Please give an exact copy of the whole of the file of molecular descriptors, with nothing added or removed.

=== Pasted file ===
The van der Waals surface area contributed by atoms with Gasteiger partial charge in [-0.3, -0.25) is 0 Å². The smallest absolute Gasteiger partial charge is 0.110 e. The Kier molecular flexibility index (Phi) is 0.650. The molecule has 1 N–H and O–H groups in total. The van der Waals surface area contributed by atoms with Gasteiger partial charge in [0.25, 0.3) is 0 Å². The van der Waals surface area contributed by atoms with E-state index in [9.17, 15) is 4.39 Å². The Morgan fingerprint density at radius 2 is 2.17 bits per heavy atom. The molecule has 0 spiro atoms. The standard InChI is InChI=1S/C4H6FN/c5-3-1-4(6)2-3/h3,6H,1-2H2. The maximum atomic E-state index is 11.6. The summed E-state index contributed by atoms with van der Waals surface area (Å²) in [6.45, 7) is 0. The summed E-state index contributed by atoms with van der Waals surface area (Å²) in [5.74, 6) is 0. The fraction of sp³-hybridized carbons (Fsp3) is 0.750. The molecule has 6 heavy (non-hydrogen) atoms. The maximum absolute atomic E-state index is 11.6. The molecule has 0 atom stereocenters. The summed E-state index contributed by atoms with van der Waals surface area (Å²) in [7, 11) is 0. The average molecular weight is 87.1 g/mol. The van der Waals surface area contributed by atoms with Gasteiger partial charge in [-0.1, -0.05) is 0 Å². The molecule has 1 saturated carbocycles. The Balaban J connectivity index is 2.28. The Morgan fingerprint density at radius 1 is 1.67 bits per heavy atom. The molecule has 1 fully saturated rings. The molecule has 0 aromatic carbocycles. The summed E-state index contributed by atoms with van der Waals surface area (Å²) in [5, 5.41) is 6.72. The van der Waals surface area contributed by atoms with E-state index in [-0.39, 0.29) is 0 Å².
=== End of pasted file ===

The van der Waals surface area contributed by atoms with Gasteiger partial charge in [-0.3, -0.25) is 0 Å². The smallest absolute Gasteiger partial charge is 0.110 e. The Kier molecular flexibility index (Phi) is 0.650. The molecule has 1 N–H and O–H groups in total. The van der Waals surface area contributed by atoms with Gasteiger partial charge in [0.25, 0.3) is 0 Å². The van der Waals surface area contributed by atoms with E-state index in [9.17, 15) is 4.39 Å². The Morgan fingerprint density at radius 2 is 2.17 bits per heavy atom. The molecule has 0 spiro atoms. The standard InChI is InChI=1S/C4H6FN/c5-3-1-4(6)2-3/h3,6H,1-2H2. The maximum atomic E-state index is 11.6. The summed E-state index contributed by atoms with van der Waals surface area (Å²) in [6.45, 7) is 0. The summed E-state index contributed by atoms with van der Waals surface area (Å²) in [5.74, 6) is 0. The fraction of sp³-hybridized carbons (Fsp3) is 0.750. The molecule has 6 heavy (non-hydrogen) atoms. The maximum absolute atomic E-state index is 11.6. The molecule has 0 atom stereocenters. The summed E-state index contributed by atoms with van der Waals surface area (Å²) in [7, 11) is 0. The average molecular weight is 87.1 g/mol. The van der Waals surface area contributed by atoms with Gasteiger partial charge in [-0.1, -0.05) is 0 Å². The molecule has 1 saturated carbocycles. The Balaban J connectivity index is 2.28. The Morgan fingerprint density at radius 1 is 1.67 bits per heavy atom. The molecule has 1 fully saturated rings. The molecule has 0 aromatic carbocycles. The summed E-state index contributed by atoms with van der Waals surface area (Å²) in [5, 5.41) is 6.72. The van der Waals surface area contributed by atoms with E-state index in [-0.39, 0.29) is 0 Å².